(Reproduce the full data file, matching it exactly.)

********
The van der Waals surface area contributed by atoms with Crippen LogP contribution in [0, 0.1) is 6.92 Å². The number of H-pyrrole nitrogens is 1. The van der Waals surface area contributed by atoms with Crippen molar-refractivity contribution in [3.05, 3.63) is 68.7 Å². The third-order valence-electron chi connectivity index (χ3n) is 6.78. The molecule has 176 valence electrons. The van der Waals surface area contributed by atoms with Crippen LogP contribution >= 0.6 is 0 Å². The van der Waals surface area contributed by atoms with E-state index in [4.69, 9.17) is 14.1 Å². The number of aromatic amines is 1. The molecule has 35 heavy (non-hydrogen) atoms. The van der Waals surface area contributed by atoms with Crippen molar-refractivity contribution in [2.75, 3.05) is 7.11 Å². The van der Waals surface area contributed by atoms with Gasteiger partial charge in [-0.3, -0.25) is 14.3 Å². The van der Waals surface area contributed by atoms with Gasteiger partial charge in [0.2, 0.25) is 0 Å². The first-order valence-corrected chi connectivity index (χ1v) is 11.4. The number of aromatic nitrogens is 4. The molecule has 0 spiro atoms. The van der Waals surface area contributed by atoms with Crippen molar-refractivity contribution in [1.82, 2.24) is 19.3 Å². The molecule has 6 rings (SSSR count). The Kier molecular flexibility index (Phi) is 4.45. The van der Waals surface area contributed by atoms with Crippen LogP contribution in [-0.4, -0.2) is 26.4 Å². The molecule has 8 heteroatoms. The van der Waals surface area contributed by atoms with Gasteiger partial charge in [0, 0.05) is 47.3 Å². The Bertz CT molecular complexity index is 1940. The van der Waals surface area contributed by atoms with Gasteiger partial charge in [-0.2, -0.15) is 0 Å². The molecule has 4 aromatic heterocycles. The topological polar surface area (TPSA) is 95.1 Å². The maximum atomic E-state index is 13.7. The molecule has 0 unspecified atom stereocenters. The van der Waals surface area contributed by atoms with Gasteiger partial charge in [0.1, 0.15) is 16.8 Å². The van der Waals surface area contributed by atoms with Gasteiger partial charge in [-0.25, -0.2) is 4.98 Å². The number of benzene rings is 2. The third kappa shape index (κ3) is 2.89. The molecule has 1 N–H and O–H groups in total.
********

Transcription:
The van der Waals surface area contributed by atoms with Crippen LogP contribution in [0, 0.1) is 6.92 Å². The number of H-pyrrole nitrogens is 1. The van der Waals surface area contributed by atoms with Crippen molar-refractivity contribution in [3.05, 3.63) is 68.7 Å². The third-order valence-electron chi connectivity index (χ3n) is 6.78. The molecule has 176 valence electrons. The van der Waals surface area contributed by atoms with Crippen LogP contribution >= 0.6 is 0 Å². The van der Waals surface area contributed by atoms with E-state index in [4.69, 9.17) is 14.1 Å². The number of aromatic amines is 1. The molecule has 35 heavy (non-hydrogen) atoms. The van der Waals surface area contributed by atoms with Crippen molar-refractivity contribution in [2.75, 3.05) is 7.11 Å². The van der Waals surface area contributed by atoms with Gasteiger partial charge in [-0.3, -0.25) is 14.3 Å². The van der Waals surface area contributed by atoms with Gasteiger partial charge in [0.2, 0.25) is 0 Å². The first-order valence-corrected chi connectivity index (χ1v) is 11.4. The number of aromatic nitrogens is 4. The molecule has 0 spiro atoms. The van der Waals surface area contributed by atoms with Crippen molar-refractivity contribution in [1.82, 2.24) is 19.3 Å². The molecule has 6 rings (SSSR count). The Kier molecular flexibility index (Phi) is 4.45. The van der Waals surface area contributed by atoms with Crippen LogP contribution in [-0.4, -0.2) is 26.4 Å². The molecule has 8 heteroatoms. The van der Waals surface area contributed by atoms with Gasteiger partial charge in [0, 0.05) is 47.3 Å². The Bertz CT molecular complexity index is 1940. The van der Waals surface area contributed by atoms with Gasteiger partial charge in [-0.2, -0.15) is 0 Å². The molecule has 4 aromatic heterocycles. The topological polar surface area (TPSA) is 95.1 Å². The maximum atomic E-state index is 13.7. The molecule has 0 unspecified atom stereocenters. The van der Waals surface area contributed by atoms with Gasteiger partial charge in [0.1, 0.15) is 16.8 Å². The van der Waals surface area contributed by atoms with Gasteiger partial charge in [-0.25, -0.2) is 4.98 Å². The number of benzene rings is 2. The third kappa shape index (κ3) is 2.89. The molecule has 1 N–H and O–H groups in total.